While Animal Abuse Plagues the Meat Industry, It’s Rampant in the Pork Industry

Lizzy Rosenberg - Author

Oct. 27 2022, Published 2:23 p.m. ET

Pig Abuse
Source: Getty Images

Even though many still unfortunately choose to overlook the abuse within the meat industry, it's effectively synonymous with animal cruelty to cows, chickens, and beyond. And with pig farming, it's no different.

The animal abuse within the pork industry is beyond devastating. While all animals are equal, pigs are gorgeous, smart, and sensitive creatures — which leaves us questioning why anyone would ever want to inflict so much pain on them.

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"Pigs, who can live into their teens, are protective of their young and form strong bonds with other pigs. Pigs are clean animals, but they do not sweat as humans do, so they prefer cool surfaces, such as mud, to help regulate their body temperature," reads a PETA article titled "Pigs: Intelligent Animals Suffering on Farms and in Slaughterhouses."

And sadly, pig farms across the country are described as "prison-like." Their living spaces are small and cramped, and oftentimes, they're mutilated long before they're killed for food.

"Only pigs in movies spend their lives running across sprawling pastures and relaxing in the sun," the article continues. "On any given day in the U.S., there are more than 75 million pigs on factory farms, and 121 million are killed for food each year."

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Pork Farm Abuse
Source: Getty Images

While animal abuse is a problem industrywide, its particularly problematic in the pork industry.

Breeding animals for food is generally exploitive, and with pig farming, it's no different.

According to The Humane League, sows are subjected to repeated pregnancies through artificial insemination, and during their pregnancies, they are kept in small gestation crates that greatly limit their ability to move. And though mother pigs are shown to care for their babies as humans do, they're quickly separated after just three weeks.

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Meanwhile, male pigs are traumatically castrated with a scalpel shortly after birth, with no means of pain relief. Brands such as Smithfield Foods claim it improves the taste and smell of the meat, though it's unclear if that's even true.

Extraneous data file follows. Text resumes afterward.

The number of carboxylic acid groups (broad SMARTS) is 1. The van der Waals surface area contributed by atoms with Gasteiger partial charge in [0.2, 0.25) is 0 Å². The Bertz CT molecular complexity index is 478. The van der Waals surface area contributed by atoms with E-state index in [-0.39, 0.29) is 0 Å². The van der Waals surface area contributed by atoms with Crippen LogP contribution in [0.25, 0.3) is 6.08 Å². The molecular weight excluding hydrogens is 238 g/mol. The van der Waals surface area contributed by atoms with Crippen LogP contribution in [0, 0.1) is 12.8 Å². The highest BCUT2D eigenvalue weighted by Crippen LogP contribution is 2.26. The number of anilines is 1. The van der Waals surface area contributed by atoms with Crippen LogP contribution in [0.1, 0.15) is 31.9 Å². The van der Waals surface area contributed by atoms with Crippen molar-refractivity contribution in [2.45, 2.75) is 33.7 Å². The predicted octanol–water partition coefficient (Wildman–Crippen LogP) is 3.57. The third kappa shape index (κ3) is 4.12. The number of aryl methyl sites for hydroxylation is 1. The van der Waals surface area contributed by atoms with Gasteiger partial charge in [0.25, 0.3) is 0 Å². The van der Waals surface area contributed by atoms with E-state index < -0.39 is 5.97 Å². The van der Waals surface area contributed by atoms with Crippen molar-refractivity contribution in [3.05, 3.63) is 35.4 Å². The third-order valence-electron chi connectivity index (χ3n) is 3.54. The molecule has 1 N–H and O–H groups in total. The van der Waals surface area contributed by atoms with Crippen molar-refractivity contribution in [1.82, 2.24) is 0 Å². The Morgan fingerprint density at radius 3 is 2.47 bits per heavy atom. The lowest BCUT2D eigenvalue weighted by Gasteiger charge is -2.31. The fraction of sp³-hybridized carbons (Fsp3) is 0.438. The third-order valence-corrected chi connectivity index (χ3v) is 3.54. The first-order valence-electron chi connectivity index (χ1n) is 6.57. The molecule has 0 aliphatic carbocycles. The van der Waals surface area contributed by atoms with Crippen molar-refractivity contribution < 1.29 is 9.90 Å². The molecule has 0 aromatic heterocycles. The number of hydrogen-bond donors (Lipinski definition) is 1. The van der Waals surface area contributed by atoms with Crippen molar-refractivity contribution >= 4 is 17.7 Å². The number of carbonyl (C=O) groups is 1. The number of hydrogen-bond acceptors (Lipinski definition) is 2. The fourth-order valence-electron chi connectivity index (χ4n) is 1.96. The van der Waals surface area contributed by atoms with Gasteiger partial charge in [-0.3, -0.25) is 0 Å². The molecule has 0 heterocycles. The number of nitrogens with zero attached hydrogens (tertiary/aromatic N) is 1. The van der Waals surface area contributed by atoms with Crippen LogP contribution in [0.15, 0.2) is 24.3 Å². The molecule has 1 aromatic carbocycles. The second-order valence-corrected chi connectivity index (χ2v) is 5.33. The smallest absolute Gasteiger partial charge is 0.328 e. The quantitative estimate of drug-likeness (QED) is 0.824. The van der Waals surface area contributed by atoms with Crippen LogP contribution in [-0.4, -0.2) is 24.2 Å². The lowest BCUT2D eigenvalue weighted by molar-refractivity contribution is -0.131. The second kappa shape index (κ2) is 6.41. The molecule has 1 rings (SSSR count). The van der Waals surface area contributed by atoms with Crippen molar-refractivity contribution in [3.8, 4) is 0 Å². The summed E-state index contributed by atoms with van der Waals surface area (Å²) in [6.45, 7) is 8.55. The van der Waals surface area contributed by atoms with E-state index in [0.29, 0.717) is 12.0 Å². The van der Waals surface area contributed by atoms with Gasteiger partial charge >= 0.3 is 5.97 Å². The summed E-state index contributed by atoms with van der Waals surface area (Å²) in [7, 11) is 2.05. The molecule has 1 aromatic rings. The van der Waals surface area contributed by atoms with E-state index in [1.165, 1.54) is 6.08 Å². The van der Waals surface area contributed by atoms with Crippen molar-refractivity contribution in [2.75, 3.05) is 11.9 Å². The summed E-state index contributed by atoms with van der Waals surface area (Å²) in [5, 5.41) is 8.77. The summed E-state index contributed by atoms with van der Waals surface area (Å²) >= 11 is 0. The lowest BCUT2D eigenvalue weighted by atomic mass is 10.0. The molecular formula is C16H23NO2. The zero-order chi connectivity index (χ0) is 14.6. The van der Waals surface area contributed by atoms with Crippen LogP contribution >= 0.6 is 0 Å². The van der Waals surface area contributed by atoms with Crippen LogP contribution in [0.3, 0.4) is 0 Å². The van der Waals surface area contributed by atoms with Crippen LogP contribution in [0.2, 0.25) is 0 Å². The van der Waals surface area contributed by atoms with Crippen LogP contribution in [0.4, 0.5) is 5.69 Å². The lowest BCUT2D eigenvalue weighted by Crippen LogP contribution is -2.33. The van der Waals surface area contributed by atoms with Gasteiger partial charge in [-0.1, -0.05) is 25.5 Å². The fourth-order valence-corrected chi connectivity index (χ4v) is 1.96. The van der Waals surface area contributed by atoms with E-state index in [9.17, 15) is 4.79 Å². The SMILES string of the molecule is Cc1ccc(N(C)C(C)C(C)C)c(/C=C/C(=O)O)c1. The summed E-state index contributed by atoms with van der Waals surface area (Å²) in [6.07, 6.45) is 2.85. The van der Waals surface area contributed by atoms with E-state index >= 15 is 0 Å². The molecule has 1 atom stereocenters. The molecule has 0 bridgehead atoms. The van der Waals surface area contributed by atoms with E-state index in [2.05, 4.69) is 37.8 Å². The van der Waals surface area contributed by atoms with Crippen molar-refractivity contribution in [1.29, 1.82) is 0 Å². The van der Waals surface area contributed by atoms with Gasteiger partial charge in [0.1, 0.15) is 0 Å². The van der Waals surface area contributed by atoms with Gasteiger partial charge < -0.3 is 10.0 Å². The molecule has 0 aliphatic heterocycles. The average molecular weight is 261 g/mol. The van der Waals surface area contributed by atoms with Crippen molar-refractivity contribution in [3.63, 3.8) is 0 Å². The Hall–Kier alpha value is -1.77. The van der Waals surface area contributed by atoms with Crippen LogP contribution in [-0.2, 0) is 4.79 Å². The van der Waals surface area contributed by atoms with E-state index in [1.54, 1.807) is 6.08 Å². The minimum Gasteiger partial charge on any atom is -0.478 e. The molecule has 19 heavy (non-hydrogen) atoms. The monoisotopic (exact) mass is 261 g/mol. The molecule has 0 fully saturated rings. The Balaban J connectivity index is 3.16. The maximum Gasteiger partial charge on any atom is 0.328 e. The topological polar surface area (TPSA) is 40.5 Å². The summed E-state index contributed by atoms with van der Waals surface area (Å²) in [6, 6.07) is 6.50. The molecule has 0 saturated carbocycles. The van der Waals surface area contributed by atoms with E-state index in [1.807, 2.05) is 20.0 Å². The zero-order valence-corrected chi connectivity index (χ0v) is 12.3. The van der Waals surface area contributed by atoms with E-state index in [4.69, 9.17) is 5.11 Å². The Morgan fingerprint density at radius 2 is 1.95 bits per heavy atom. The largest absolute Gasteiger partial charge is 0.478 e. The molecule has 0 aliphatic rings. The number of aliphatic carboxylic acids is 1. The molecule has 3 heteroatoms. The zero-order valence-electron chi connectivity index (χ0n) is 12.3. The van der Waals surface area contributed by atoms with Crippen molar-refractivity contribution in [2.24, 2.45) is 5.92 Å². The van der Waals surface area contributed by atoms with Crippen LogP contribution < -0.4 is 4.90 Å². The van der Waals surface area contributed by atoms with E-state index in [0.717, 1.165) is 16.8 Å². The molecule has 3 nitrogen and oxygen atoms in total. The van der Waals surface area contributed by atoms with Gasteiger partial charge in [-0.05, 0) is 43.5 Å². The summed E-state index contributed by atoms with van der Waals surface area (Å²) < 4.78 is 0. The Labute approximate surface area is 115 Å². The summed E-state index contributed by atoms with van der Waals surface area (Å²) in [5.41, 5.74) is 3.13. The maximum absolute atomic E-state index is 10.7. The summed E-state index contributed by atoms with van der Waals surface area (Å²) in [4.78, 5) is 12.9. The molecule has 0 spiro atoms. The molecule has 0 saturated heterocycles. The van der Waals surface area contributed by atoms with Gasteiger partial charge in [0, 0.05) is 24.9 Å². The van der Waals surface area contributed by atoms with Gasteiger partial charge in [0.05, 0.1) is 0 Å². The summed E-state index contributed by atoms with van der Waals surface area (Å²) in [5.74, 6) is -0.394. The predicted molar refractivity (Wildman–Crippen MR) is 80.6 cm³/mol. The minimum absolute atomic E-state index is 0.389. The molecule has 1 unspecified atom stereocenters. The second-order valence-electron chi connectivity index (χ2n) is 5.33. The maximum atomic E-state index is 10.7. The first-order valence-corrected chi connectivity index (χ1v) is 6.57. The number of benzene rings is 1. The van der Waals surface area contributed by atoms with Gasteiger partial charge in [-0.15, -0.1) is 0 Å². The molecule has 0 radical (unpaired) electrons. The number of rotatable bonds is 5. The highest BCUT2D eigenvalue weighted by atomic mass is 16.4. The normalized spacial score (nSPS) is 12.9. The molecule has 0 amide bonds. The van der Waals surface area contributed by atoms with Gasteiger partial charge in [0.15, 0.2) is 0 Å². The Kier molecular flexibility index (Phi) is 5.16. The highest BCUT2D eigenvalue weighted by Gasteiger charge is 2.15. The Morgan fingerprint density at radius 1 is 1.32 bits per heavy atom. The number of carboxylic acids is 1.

What's more, pigs tend to get nervous in stressful environments like factory farms, so they sometimes compulsively bite their own tails. Instead of helping to mitigate the anxiety, meat producers "dock" the tails, or cut them off, also without pain relief.

Pig farms also notch the pig's ears to identify them assembly line-style, and are often bred to weigh too much to be able to walk. And during transport to slaughterhouses, they're subjected to overcrowded conditions without food or water, often leading to illness or injury.

In the end, the pigs are slaughtered. They are stunned, their throats are slit, and they are left to bleed out, before being dipped in boiling water to have their hair removed. Sometimes at this stage, they are still alive.

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Recently, disturbing footage from two British factory farms exposed the U.K.'s lack of animal welfare standards.

Though the U.K. has been rumored to have "world-leading animal-welfare standards," per The Independent, The World Animal Protection organization brought to light its practices that are equally cruel to the rest of the world's.

Footage from two pig factory farms showed piglets with their tails cut off, sows in tiny cages, chickens struggling to breath, and pig pens covered in dried excrement, dead piglets, and afterbirth.

“These conditions and the use of fast-growing breeds are legal and commonplace in the UK with an estimated 95 per cent of U.K. broilers bred in this way," a spokesman from the organization stated.

Needless to say, no factory farm involves animals running through open fields, maintaining relationships with others, or living their best life — so look past the greenwashing and keep that in mind.

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